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Last thing to top off the festive season. Here’s an apricot upside down cake from a recipe I found online. It was incredibly yummy, so I made it again for the family Christmas party, this time with nectarines. Practically any kind of vaguely soft fruit will do. I’d like to try it with pineapple or pisang rajah (local banana) next. It’s easy, it’s pretty spectacular, it’s very tasty, what’s there not to like?

I needed a pan that can go from stove to oven, so my all-metal WMF pan worked very well for this. I’d almost junked it because normal cooking just kept sticking to the pan. With the buttery caramel topping, there’s no fear at all of anything sticking here.

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Ingredients:

Caramel topping
50g butter
170g brown sugar
10 small apricots or nectarines, stoned and halved

Cake
2 tbsp yogurt
½ cup milk
200g flour
¾ tsp cream of tartar
¾ tsp bicarbonate of soda
½ tsp salt
100g butter
3 eggs
2 tsp vanilla extract
3 drops almond extract

Method:

  1. Preheat the oven to 190ºC.
  2. Make the caramel topping by melting the butter in the pan. When the butter has melted fully, reduce to low heat and sprinkle the brown sugar over evenly. Cook undisturbed for a few minutes. The sugar will start to melt and turn a bit darker. When most has turned darker, take it off the heat. At this point, there’d still be plenty of sugar crystals still visible. Carefully place the apricot halves cut side down onto the caramel. Be very careful because it’s very hot and can spit at you if too hot. Cut the fruit into slices and slide in between if there’s too much fruit. Leave aside and make the cake batter.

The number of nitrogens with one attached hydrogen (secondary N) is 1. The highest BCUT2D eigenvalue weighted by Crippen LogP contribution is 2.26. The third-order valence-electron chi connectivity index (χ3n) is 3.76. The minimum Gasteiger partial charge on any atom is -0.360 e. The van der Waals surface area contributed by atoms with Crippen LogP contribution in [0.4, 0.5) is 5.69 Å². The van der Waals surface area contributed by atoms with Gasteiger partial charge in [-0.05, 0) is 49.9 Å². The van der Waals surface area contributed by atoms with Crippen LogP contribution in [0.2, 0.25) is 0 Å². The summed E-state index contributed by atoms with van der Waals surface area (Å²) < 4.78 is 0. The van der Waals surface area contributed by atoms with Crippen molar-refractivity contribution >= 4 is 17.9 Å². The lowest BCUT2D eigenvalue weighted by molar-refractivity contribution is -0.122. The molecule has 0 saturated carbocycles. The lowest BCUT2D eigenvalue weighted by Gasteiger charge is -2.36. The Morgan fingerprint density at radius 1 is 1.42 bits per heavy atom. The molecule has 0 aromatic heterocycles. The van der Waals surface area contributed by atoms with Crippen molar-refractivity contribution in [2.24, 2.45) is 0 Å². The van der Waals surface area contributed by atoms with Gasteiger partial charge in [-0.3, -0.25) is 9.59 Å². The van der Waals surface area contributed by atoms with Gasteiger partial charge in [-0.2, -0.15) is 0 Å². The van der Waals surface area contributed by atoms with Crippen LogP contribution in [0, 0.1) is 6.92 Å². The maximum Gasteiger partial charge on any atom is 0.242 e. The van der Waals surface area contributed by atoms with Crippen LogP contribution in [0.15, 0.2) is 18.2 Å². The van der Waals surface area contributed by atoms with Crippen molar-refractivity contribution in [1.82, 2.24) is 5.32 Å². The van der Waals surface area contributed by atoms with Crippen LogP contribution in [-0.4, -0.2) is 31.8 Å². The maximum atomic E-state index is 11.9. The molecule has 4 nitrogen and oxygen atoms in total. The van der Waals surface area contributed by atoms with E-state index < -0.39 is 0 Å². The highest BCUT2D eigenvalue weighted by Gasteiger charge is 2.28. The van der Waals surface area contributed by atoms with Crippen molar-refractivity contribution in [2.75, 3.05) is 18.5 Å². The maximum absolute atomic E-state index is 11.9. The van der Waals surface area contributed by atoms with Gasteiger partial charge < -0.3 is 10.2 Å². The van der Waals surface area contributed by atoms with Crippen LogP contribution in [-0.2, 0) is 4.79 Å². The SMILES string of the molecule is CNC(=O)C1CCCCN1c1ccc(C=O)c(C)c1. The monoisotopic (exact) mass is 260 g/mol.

3. Stir the yogurt and milk together and set aside.
  4. Stir the flour, cream of tartar, bicarbonate of soda and salt together and set aside.
  5. Beat together the butter and sugar till pale and fluffy, then beat in the eggs one by one, followed by the extracts. Beat till creamy and doubled in volume.
  6. Fold in flour mixture in 3 batches alternately with yogurt/milk mixture starting and ending with the flour.
  7. Pour batter over the apricots and spread evenly.
  8. Bake till golden brown and a satay stick inserted in the middle comes out fairly clean, about 45 minutes. Cover the top with foil if it browns too quickly.
  9. When the cake is ready, wear oven mitts. Remove from oven and put a large flat plate over it, pressing plate and pan firmly together. Quickly invert cake onto plate and carefully lift off the pan. Quickly scrape off any caramel from the pan and drizzle onto cake.
  10. Best served warm, though really excellent cold too.

Makes 12 slices.

Seoul Quick Eats: Red Mango